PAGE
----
No one can have an informed opinion on the issue of foreign aid without at least having done the equivalent of reading or watching this excellent debate. Likewise when it comes to the issue of climate change, although with this debate, one of the participants, Canadian Green Party Leader Elizabeth May, is less than stellar. Her participation is replete with appeals to authority and ad hominem attacks on one of her opponents, Bjørn Lomborg, for whom she feels obvious disdain. Perhaps partly as a result of her subpar performance, support among audience members for her side of the debate (arguing that climate change is mankind’s defining crisis) fell from 61 percent before the contest began to 53 percent after it was over.

There are moments here and there, too, when debaters fail to respond to an argument made by their opponents, preferring to talk past one another. For instance, during the debate on healthcare, Dr. William Frist points out that comparisons of life expectancy, which make Canadian healthcare look good because Canadians live longer than Americans, are not all they’re cracked up to be. This is because behaviour (think homicide and obesity rates) and genetics are far more important factors than healthcare in determining life expectancy. Control for those variables, and Americans live longer, says Dr. Frist. Neither of his opponents made any substantive response.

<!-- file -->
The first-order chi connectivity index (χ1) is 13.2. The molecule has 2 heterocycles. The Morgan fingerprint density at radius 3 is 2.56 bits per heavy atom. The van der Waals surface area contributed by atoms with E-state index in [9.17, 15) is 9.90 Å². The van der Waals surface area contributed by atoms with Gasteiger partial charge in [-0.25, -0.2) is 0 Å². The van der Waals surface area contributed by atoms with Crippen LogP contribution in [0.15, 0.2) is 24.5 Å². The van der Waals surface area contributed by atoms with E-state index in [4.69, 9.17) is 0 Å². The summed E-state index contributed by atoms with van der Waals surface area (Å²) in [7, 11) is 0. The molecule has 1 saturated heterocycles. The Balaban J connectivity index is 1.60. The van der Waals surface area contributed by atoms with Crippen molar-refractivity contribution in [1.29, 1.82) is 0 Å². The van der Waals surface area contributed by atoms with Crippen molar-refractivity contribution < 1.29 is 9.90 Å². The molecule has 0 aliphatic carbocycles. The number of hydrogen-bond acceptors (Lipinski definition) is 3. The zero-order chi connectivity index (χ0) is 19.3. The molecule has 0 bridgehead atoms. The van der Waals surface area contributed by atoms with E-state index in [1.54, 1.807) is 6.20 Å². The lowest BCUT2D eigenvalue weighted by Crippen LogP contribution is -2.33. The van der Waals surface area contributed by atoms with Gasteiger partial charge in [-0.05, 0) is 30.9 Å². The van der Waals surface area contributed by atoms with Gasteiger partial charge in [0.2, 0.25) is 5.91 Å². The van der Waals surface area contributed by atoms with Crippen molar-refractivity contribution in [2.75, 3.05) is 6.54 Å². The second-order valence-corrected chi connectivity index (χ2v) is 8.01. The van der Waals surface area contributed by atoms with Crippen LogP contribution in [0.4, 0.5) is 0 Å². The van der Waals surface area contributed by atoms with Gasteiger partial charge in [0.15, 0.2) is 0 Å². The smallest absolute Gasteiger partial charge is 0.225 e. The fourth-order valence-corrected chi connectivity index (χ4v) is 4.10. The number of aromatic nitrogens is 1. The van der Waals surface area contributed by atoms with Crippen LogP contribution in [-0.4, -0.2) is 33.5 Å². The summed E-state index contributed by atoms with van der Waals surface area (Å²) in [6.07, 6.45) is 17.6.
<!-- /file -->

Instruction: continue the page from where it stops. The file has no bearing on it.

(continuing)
The Window of Acceptable Debate

I heartily recommend reading, listening to, or watching this debate series, and tuning in live online for the upcoming debate on China. The series as a whole is as entertaining as it is informative and thought-provoking. Watching the debates, especially, gives one a real sense of who these eminent debaters are, and allows one to sense the passion they feel for these important topics.